Scripture: Living and Active

Scripture: Living and Active
Our most significant scriptures are marked with post it notes.

Continuing the work of Jesus, simply, peacefully, JOYFULLY, together.

We gather for worship at 9:30 am on Sunday.
Children go to Sunday school following their special time in worship, about 10:15 am.
Potluck is the first Sunday of the month.

17975 Centreville-Constantine Road, Constantine, MI 49042

Sunday, September 15, 2013

Day of At-One-Ment -- Yom Kippur

Jews celebrated Yom Kippur, The Day of Atonement, yesterday.  The traditional services included fasting and praying throughout the day, punctuated by the sound of the shofar.  They do the hard work of repentance.

I think if God's intent in commanding a Day of Atonement had been realized, there would be a day where all people around the globe would stop and fast and pray to know how to "make things right" in themselves, their relationships and the world.  God always intends the Good News for God's people to be the Good News of the whole earth.  While it may sound like a day to avoid, the potential for real "turn arounds" is a gift of joy!

For example, this week, of all weeks, we can be mindful of the miracle of turn around.  Syria indeed did a turn around by offering to destroy its weapons of mass destruction with the support of Russia.  And the United States stepped back from the brink of more war and bombing.  And thoughtful and prayerful debate continued about how not to rush into war but rather seek more sustaining solutions to evil and violence.

I have learned a lot this week about repentance from listening to and reading rabbis.  Jews spend a month preparing for Yom Kippur, with intense introspection during the ten days following Rosh Hashana.  A whole workbook can be found at Tikkun magazine, guiding the faithful in repentance or teshuvah, or what  the Twelve Steps might call "a searching and fearless moral inventory."

Michael Sagan-Cohen, Leviathan, 1983
Rabbi Rachel Barenblat on her blog, The Velveteen Rabbi, compares all of us, who face the hard invitation to repent and to be agents of repentance, to Jonah:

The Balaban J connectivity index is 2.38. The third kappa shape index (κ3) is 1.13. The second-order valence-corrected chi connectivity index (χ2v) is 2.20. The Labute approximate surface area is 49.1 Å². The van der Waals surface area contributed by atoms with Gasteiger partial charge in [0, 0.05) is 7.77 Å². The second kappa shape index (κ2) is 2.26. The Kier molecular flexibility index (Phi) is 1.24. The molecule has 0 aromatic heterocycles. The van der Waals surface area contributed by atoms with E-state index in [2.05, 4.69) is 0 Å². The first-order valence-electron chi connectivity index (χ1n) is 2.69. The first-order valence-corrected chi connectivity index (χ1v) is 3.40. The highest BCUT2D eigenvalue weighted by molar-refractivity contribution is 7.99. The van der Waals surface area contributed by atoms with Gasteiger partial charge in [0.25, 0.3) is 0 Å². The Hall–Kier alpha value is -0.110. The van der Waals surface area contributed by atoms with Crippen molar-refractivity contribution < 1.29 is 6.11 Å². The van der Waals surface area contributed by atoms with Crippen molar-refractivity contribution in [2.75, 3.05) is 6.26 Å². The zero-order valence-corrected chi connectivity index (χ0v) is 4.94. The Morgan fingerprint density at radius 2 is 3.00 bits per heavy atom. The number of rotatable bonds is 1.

WE ARE JONAH by Rabbi Rachel Barenblat

In Rabbi Eliezer's vision
Jonah entered the whale's mouth
as we enter a synagogue.
Light streamed in through its eyes.
Jonah approached the *bimah, the whale's head.
Show me wonders, he said, as though
his own life weren't a miracle.

The whale obliged, swimming down
to the foundation stone,
the navel of creation
fixed deep beneath the land.
Tsk tsk, chided the fish:
you're beneath God's temple --
you should pray.

Prayer requires stillness.
Running away had always been
so easy. Sitting silent
in self-judgment -- forget it!
But waves only churn the surface.
In the deep beneath the deep
Jonah was wholly present.

We all flee
from uncomfortable conversations
the drip of a hospital IV
the truths we don't want to own
the work we don't want to do.
Now we're in the belly of the whale,
someplace deep and strange.

God calls us to awareness:
to stand our ground
in the place where we are,
to do the work
which needs doing.
To bring kindness and mercy
to those who are unlike us, [even our enemies.
Are we listening?

 *BIMAH (Heb. בִּימָה; "elevated place"), platform in the synagogue on which stands the desk from which the Torah is read. Occasionally, the rabbi delivers his sermon from the bimah, and on Rosh Ha-Shanah the shofar is blown there.

Today I muse on how the practice of a Day of Atonement shaped Jesus of Nazareth, a Jew.  I am sure he learned the history, studying early texts in the Law on the practice of placing the sins of the community on a scapegoat (Leviticus 16) and later texts in the Prophets calling for a fast toward justice (Micah 6).  The writer of Hebrews (see Hebrews 2-4) suggests that Jesus, in his life, death and resurrection. takes on three roles: the role of the scape goat (carrying the sins of the world), the role of the priest (interceding for those sins and offering mercy), and the role of the prophet, holding out a "better covenant" relationship of at-one-ment (Hebrews 8) through his own law breaking hospitality, healing and hope.

Jesus the great high priest